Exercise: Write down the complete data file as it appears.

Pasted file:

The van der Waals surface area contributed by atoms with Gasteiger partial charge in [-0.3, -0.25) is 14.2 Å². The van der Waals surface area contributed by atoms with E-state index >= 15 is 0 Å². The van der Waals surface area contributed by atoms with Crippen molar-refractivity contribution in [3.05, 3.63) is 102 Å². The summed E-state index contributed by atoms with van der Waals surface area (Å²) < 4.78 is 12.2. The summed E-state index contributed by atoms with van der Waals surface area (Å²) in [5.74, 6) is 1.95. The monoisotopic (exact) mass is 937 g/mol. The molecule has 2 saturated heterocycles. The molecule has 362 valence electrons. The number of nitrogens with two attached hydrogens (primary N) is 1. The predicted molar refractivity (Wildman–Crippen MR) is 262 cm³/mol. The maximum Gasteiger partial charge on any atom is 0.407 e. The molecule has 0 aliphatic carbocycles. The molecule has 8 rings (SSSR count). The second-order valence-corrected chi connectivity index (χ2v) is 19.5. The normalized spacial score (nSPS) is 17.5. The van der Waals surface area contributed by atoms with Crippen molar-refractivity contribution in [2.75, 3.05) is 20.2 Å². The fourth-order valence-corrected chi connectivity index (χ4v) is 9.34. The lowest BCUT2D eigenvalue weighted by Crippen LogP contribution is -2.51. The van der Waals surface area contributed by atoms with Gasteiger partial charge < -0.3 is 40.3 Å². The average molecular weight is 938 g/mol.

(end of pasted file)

The van der Waals surface area contributed by atoms with Gasteiger partial charge in [-0.3, -0.25) is 14.2 Å². The van der Waals surface area contributed by atoms with E-state index >= 15 is 0 Å². The van der Waals surface area contributed by atoms with Crippen molar-refractivity contribution in [3.05, 3.63) is 102 Å². The summed E-state index contributed by atoms with van der Waals surface area (Å²) < 4.78 is 12.2. The summed E-state index contributed by atoms with van der Waals surface area (Å²) in [5.74, 6) is 1.95. The monoisotopic (exact) mass is 937 g/mol. The molecule has 2 saturated heterocycles. The molecule has 362 valence electrons. The number of nitrogens with two attached hydrogens (primary N) is 1. The predicted molar refractivity (Wildman–Crippen MR) is 262 cm³/mol. The maximum Gasteiger partial charge on any atom is 0.407 e. The molecule has 0 aliphatic carbocycles. The molecule has 8 rings (SSSR count). The second-order valence-corrected chi connectivity index (χ2v) is 19.5. The normalized spacial score (nSPS) is 17.5. The van der Waals surface area contributed by atoms with Crippen molar-refractivity contribution in [2.75, 3.05) is 20.2 Å². The fourth-order valence-corrected chi connectivity index (χ4v) is 9.34. The lowest BCUT2D eigenvalue weighted by Crippen LogP contribution is -2.51. The van der Waals surface area contributed by atoms with Gasteiger partial charge < -0.3 is 40.3 Å². The average molecular weight is 938 g/mol.